Sunday Post, Hong Kong: An editorial says the Thai army's secret program to detain migrants from Myanmar then abandon them at sea ''constituted one of the worst cases of human rights abuse in the region in recent years.'' While the Thai PM now tacitly acknowledges the wrongdoing, he also says no one is facing prosecution. ''He said the Thai military unit which carried out the program would continue to handle and process refugees. This is disappointing, but not surprising. The political reality in Thailand makes it difficult for Mr Abhisit to go after members of the military, which is backing his government.'' The editorial adds: ''It is time for the region's governments to recognise the Rohingya's plight and work together to improve their lot.''

Phuket Post: The cover story is the tale of a Phuket guesthouse proprietor who walked back to the island from Malaysia after a ''friend'' stole most of his cash and belongings; inside is a salutary tale of a couple who returned to Thailand on a holiday only to be arrested with a demand for compensation over a 2007 fire at a house on Phuket they had been renting.

Phuket Gazette: The Asean summit has been postponed, we are told on the front page; There are no clues to the mysterious deaths of two young women tourists on Phi Phi; A contentious 'Nation' article about the large number of resort sales in Thailand is republished, while in Property Watch Bill Barnett writes: ''Phuket is no ghost town and all those reports of our imminent demise are, for the most part, hugely exaggerated.''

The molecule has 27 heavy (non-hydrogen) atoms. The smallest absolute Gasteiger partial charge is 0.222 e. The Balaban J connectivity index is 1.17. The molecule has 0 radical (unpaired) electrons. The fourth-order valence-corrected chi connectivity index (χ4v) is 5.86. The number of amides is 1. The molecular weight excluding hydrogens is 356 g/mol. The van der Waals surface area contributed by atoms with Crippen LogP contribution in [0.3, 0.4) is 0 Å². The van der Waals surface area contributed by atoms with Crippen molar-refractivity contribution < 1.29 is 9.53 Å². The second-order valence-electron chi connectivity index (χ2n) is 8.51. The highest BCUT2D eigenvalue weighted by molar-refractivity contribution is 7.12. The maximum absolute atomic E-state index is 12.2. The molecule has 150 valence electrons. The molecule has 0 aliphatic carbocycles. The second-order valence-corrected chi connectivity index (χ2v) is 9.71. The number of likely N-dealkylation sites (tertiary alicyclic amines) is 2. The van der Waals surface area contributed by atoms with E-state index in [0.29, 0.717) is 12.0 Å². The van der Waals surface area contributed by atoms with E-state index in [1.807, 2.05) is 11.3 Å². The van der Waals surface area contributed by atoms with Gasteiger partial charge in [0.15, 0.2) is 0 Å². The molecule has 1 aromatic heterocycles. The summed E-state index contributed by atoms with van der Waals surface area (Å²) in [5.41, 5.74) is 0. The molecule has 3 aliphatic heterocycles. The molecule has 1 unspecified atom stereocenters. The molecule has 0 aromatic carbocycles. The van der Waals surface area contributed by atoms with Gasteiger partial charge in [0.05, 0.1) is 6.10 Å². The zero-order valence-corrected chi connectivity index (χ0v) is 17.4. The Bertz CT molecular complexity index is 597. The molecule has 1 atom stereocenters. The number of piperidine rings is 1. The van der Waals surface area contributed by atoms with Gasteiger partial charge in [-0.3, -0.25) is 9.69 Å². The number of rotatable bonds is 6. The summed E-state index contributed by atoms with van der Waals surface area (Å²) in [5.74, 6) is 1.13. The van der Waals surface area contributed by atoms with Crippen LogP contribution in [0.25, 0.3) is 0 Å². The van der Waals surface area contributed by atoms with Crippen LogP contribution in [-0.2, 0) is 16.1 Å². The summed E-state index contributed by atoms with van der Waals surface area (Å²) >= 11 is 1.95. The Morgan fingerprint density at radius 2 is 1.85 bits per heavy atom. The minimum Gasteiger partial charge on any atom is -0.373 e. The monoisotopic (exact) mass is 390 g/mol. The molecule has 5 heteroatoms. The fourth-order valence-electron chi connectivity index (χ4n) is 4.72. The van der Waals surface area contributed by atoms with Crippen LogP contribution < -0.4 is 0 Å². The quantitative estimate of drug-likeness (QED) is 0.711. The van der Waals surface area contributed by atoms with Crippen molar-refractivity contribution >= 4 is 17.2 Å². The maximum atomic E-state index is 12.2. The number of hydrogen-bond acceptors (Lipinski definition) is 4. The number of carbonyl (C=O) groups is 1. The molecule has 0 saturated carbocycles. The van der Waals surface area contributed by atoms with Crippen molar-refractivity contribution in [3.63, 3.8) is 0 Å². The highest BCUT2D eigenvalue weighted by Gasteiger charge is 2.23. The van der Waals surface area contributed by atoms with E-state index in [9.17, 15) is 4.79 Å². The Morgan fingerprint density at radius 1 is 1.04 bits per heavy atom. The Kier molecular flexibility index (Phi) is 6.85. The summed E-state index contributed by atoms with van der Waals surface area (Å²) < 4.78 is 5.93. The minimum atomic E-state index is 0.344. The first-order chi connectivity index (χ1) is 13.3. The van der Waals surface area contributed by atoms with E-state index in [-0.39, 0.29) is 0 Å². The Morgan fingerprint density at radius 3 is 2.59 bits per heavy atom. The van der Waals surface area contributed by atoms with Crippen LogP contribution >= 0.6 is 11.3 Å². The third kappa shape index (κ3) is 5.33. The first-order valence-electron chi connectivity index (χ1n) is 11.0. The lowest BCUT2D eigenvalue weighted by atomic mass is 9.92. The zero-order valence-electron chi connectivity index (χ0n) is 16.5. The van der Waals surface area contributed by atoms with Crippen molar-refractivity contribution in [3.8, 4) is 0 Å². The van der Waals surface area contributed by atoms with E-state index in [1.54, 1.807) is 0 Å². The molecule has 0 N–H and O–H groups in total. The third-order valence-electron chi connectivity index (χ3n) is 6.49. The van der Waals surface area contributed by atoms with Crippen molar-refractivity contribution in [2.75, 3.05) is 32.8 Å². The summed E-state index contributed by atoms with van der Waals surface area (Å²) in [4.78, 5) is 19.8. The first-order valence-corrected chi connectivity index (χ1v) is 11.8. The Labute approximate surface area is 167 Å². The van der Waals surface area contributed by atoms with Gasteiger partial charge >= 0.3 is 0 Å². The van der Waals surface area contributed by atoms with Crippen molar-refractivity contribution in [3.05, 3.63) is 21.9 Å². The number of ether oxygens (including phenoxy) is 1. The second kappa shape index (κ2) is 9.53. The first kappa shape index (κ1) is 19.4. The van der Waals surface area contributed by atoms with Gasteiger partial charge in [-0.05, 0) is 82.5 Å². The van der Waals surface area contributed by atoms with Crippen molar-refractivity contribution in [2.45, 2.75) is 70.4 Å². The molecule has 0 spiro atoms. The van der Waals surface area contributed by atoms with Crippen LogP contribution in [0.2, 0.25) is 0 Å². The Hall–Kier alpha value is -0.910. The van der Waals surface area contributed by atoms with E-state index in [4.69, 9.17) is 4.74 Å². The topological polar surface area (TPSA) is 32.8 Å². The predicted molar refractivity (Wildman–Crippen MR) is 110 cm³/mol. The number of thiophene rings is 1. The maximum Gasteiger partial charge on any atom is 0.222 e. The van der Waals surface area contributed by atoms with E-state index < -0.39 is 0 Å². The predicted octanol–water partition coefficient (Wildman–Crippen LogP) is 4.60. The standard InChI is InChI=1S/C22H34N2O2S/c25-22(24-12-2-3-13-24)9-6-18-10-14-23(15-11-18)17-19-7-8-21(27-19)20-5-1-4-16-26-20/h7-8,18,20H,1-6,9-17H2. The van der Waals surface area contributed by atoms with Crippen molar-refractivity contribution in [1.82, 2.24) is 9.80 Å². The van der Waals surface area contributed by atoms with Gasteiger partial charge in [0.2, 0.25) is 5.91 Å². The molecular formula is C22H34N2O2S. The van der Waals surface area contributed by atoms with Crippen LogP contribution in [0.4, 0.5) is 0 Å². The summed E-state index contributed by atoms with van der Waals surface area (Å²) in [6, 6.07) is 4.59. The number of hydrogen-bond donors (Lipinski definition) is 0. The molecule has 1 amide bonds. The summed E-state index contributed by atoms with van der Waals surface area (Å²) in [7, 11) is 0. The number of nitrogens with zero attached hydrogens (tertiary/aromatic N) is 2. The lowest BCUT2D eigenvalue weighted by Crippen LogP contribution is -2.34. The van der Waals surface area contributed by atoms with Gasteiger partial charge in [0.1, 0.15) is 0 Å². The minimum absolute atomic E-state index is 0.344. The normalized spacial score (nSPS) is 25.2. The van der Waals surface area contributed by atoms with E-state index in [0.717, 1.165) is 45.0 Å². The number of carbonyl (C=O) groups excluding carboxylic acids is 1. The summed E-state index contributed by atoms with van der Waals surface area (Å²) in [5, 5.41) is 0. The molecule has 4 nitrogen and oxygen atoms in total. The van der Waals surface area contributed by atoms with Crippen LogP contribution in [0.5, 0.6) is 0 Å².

Bangkok Post: Pattaya is struggling after the April protests that resulted in the collapse of the Asean summit, so local administrators and businesses are stepping up promotions to lure back tourists. Pattaya Mayor Itthiphol Khunplome said the city asked for 100 million baht from the Tourism Authority of Thailand, the local administration and private operators to stimulate the industry. Average occupancy at the 60,000 hotel rooms in Pattaya has fallen to 30-35 percent compared with 50-60 percent last year.

AFP news agency: Resplendent in a figure-hugging grey and black dress, Sorrawee Nattee wept tears of joy after being crowned Thailand's most beautiful transsexual at a unique pageant. Sorrawee took the top prize at Miss Tiffany's Universe 2009 in the beach resort of Pattaya, beating off 29 other transsexuals and receiving a small Honda car, and 100,000 baht in cash on Friday night.

bbc.com: Some 2500 pink-attired supporters of gay rights gathered in a park in Singapore on Saturday to form a pink dot, which was photographed from a nearby building. Organisers of the event, pinkdot.sg, say it was held to commemorate love in all forms and between people of every orientation. Singapore still has a ban on homosexual sex even though many countries in the region, and Britain, have repealed the law.

Phuketwan Phuket News

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Photo Album Thailand's Prime Minister tells a journalist in Hong Kong that the policy of pushbacks for Rohingya boat people has ceased and that officials involved have been cleared.
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Phuket Summit Likely to Lash Burma's Actions